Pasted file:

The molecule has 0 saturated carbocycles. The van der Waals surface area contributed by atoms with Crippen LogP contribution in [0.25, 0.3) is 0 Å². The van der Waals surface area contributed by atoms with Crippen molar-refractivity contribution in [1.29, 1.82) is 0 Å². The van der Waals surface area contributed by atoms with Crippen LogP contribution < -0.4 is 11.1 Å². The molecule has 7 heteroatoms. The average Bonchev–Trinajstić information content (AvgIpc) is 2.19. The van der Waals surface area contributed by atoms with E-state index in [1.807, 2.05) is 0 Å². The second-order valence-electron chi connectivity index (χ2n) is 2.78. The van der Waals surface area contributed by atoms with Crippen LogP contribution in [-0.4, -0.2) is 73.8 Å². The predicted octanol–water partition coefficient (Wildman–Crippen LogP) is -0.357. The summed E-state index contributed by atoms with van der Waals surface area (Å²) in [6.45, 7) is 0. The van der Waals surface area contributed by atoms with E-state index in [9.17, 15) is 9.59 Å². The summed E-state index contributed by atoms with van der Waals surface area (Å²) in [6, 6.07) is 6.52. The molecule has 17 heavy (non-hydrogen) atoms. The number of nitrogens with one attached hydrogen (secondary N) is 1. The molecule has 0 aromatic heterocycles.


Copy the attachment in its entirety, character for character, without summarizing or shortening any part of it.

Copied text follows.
The molecule has 0 saturated carbocycles. The van der Waals surface area contributed by atoms with Crippen LogP contribution in [0.25, 0.3) is 0 Å². The van der Waals surface area contributed by atoms with Crippen molar-refractivity contribution in [1.29, 1.82) is 0 Å². The van der Waals surface area contributed by atoms with Crippen LogP contribution < -0.4 is 11.1 Å². The molecule has 7 heteroatoms. The average Bonchev–Trinajstić information content (AvgIpc) is 2.19. The van der Waals surface area contributed by atoms with E-state index in [1.807, 2.05) is 0 Å². The second-order valence-electron chi connectivity index (χ2n) is 2.78. The van der Waals surface area contributed by atoms with Crippen LogP contribution in [-0.4, -0.2) is 73.8 Å². The predicted octanol–water partition coefficient (Wildman–Crippen LogP) is -0.357. The summed E-state index contributed by atoms with van der Waals surface area (Å²) in [6.45, 7) is 0. The van der Waals surface area contributed by atoms with E-state index in [9.17, 15) is 9.59 Å². The summed E-state index contributed by atoms with van der Waals surface area (Å²) in [6, 6.07) is 6.52. The molecule has 17 heavy (non-hydrogen) atoms. The number of nitrogens with one attached hydrogen (secondary N) is 1. The molecule has 0 aromatic heterocycles.